How Much for a C130

Trying to determine the unit price of pretty much any military equipment is extremely difficult, remember those cheap Blackhawk helicopters?

Whether the price includes training and logistics, spares, is in a multi-year contract, different variants or engines or development costs will determine the price, this makes making comparisons with what one nation pays with another, almost impossible.

What the US Army might pay for a Blackhawk is not the same as Columbia or the UK.

The same goes for Hercules, the Hercules is often touted as a cheap aircraft, usually when comparing it to the A400M Atlas.

RAF Voyager and C130 Hercules

With great timing, a couple announcements on the cost of the C130 (models various)

The US Air Force…

Lockheed Martin Aeronautics Co., Marietta, Georgia, has been awarded a $968,745,411 undefinitized contract action modification (P00005) to previously awarded contract FA8625-14-C-6450 for C-130J multi-year production aircraft.  Contractor will provide 17 C-130J aircraft in the following configurations: six C-130J-30, one HC-130J, nine MC-130J, and one KC-130J aircraft.

If one wanted, it would be easy to do some back of a fag packet maths and come up with a unit price average of $57 million, or cheap as the proverbial chips.

At the same time, France has agreed on terms for the purchase of two C-130J and two KC-130J.

How much, a whopping $650 million, using the same basic maths, $162 million each.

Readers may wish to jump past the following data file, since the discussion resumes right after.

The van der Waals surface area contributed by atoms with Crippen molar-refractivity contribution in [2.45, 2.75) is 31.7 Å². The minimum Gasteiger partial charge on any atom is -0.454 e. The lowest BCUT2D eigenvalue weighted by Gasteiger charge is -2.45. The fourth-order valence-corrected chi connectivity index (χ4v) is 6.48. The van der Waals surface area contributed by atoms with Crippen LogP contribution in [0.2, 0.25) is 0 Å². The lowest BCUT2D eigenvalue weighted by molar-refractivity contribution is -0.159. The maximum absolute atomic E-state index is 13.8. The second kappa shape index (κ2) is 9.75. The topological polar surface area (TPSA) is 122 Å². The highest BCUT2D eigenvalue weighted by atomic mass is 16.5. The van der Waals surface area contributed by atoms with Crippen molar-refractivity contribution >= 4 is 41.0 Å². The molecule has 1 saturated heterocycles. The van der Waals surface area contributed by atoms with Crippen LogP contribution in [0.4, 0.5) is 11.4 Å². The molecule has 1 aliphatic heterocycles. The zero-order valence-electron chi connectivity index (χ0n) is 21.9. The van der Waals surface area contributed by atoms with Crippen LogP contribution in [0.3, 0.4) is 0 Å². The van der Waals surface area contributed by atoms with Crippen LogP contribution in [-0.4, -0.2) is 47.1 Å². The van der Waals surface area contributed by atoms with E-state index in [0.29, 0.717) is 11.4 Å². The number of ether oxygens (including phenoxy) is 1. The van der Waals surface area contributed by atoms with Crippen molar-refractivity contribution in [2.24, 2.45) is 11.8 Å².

From two internet sources, a price from £57 million to £162 million for the same aircraft type.

But look carefully at the DCSA link, the Major Defence Equipment (aircraft and four spare engines) comes in at $355 million, or $88 million each. The rest is additional equipment, training and other support items.

It also provides an example rule of thumb that unit price is usually doubled, and this is even for a nation with an existing fleet of C130’s, albeit older versions.

This is the reason why anything that quotes a unit price should always be treated with caution, the devil is always in the details.

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November 16, 2015 9:31 am

Get the MC-130P Combat Shadow–oh wait not many UK utility helicopters have AAR probes.

November 16, 2015 10:38 am

I mean MC-130W Combat Spear

November 16, 2015 10:44 am

…Or to put another way…

The plane builders will sting you for as much as they can. Because they don’t know where the next order is coming from….

…And the US military have worked out that they can get it cheaper if:
1). They buy lots, and
2). They get lots of foreign military sales.

I’m still a bit confused about the whole military sales thing… Coming from the airline world (as some of you might have gleaned- word of the day: challenge is to get it into at least one post in the right context and not a direct quote)

After all we get quoted a ‘flyaway’ price which includes initial crew and maintenance training, manuals etc… We have none of these ‘support’ contracts- mind you, most airlines have an established and experienced maintenance organisations, to which slotting in a new aircraft type is nothing…

…Oh wait…don’t the services also have ‘an established and experienced maintenance organisation’ too…

November 16, 2015 4:51 pm
…Oh wait…don’t the services also have ‘an established and experienced maintenance organisation’ too…

By comparison to the US military, France and every other European nation has next to nothing. The US depth of resource is a very deep dark pit, indeed. Perhaps the reason France went for a support contract in addition to the material purchases was because their existing infrastructure simply couldn’t absorb four new airframes, or provide for their personnel and logistical requirements. So this contract isn’t just an equipment purchase, but covers the cost of expanding their support infrastructure as well.